|04-18-2004, 08:37 PM||#1|
Join Date: Apr 2004
Preventing Head Gasket Failures
I just picked up a 2000 Outback Wagon 5-speed last week, and am seeing a lot of info on the net about Subaru head gasket failures. Most common being 2.5L DOHC, but it's still happening (less frequently) with the 2.5L SOHC phase II engines. Apparently this problem was resolved in the 2003 model, but it is likely too early to tell.
There are so many reasons why head gasket failures can be problematic that there is no easy answer here. Several different auto-makers have experienced this problem in the last 10 years or so.
My last car was a 92 Saturn SL1 and I decided to go the Subaru route (for the AWD and the wagon) since the newer Saturns (and other GM's) have had serious engine problems.
My Saturn has 382,000 kms and no HG issues - EVER. The rocker gaskets are now leaking, but no engine problems to bitch about. All original clutch...mostly everything is still original. Only major failures were the wiper transmission assembly, clutch hydraulics, and master brake cylinder. Other than that, the car rarely saw a mechanic, except for regular maintenance. The Saturn is also a light and agile performer, which creates minimal load on the drive-train.
It seems that despite their reputation, Subaru is still having HG failures and rust problems. The HG issue could be related to several factors including faulty gaskets, engineering, manufacturing, hard driving, poor service, etc. Us Subie owners need to be prepared with a mountain of evidence which indicates that the HG issue is problematic in nature - should we become another victim. It might even be worthwhile to approach Subaru as a group to get action. Here in Canada, we have the APA - http://www.apa.ca.
Considering the apparent numbers for these HG failures (does anyone have a guestimate on the number of failures?), it appears as though the issue may be an engineering problem. I have read on the net that Subaru has replaced several 2.5L engines under warranty for severe knocking problems. Knocking/detonation, compression ratios, combustion temperature, and head gasket failures are all inter-related. The 2.5L engines have a 10.5:1 compression ratio, which is higher than normal. The back pressure of the AWD system, the immense weight of the car, accompanied with certain driving conditions (and styles, especially lugging) can put a tremendous amount of pressure on the engine.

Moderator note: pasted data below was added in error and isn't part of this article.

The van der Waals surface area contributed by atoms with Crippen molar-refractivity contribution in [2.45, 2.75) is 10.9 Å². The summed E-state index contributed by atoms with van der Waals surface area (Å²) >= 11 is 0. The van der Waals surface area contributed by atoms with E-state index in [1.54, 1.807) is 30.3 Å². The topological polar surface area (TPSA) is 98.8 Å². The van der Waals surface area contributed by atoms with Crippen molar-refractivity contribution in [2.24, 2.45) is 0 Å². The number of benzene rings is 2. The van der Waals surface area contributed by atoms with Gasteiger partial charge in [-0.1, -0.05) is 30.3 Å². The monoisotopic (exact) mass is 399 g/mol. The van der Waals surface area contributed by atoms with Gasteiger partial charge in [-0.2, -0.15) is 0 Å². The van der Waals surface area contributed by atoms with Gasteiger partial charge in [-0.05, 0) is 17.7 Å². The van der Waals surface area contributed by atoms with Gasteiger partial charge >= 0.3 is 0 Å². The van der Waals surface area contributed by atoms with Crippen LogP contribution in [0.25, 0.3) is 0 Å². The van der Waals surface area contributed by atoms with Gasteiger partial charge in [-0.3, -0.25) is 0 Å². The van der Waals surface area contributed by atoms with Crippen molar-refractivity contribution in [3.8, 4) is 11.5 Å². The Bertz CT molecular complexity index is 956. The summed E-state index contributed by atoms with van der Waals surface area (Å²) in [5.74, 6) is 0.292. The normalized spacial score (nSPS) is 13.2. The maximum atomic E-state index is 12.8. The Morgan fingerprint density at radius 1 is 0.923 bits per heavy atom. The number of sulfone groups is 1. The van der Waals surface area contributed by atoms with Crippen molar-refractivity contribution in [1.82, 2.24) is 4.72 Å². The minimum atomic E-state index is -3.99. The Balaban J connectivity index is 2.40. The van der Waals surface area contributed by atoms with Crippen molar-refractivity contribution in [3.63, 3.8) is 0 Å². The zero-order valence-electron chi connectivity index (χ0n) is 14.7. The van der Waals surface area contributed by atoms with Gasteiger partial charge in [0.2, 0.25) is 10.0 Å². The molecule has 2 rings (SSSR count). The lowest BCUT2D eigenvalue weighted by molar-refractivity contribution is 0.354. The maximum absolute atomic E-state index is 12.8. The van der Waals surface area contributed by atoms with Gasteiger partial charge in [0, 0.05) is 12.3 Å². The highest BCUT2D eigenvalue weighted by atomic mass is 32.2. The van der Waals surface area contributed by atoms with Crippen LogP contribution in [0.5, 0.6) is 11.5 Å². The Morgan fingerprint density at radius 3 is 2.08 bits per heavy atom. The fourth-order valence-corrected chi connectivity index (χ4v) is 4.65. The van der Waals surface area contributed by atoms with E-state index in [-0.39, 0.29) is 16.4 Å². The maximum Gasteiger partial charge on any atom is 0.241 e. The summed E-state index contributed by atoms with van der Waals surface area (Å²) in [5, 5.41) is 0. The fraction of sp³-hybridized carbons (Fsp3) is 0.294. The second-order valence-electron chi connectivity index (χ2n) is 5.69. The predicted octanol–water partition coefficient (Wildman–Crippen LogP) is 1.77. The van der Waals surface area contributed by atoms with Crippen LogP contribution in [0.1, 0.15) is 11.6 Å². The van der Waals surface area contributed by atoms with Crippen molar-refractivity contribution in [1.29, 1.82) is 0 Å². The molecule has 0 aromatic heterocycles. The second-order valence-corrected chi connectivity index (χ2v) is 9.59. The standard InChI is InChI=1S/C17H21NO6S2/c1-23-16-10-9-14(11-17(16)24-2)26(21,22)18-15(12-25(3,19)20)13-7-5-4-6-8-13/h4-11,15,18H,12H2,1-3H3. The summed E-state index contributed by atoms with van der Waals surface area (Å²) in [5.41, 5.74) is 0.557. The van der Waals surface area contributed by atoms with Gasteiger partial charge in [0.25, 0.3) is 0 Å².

I'm no engineer, but I believe the best method to deal with this issue is to do one's best to PREVENT the failure in the first place. The coolant additive fix that Subaru is offering is nothing more than a band-aid fix. At least they offer some extended warranty protection with it. How effective it will be...only time can tell.
Some interesting reading on PREVENTING HEAD GASKET FAILURES can be found at www.babcox.com/nascartech/np50320.htm. According to this article, one of the major problems for head gasket failures is improper load on the gasket. Their are a number of factors which can cause this problem - see the article.
A few tips:
1) Check fluid levels regularly.
2) Check for HG leaks regularly.
3) Watch temperature gauge when driving, especially in hot weather.
4) Use the highest octane gas available.
5) If your engine has consistent knocking problems, have it checked IMMEDIATELY, as knocking/detonation issues cause increased compression which can lead to HG failure.
6) If your engine persists on knocking after using high octane fuel, check the plugs. If they're yellowing (see the back of a Haynes manual for plug diagnosis), try colder plugs - this will lower the combustion temp. and aid in knocking issues and help stabalize compression.
7) Have your sensors tested during tune-ups, especially for the EGR system, as EGR affects combustion temperature.
Some other possibilities...
I blew the head gasket on a 1987 VW Vanagon/Westfalia. A VW mechanic told me that with the aluminum head engines you need to peform a coolant flush every 30,000 (better to do it every year before winter) in order to prevent the corrosion inhibitors from breaking down and leading to an HG failure. The VW problem is known as 'crevice corrosion'. I don't know if this is the case with the Subies though. You can read more about the VW problem at http://www.vanagon.com/problems/head-leaks.html.
More reading about coolants and corrosion at http://www.vanagon.com/info/articles/coolants.html.
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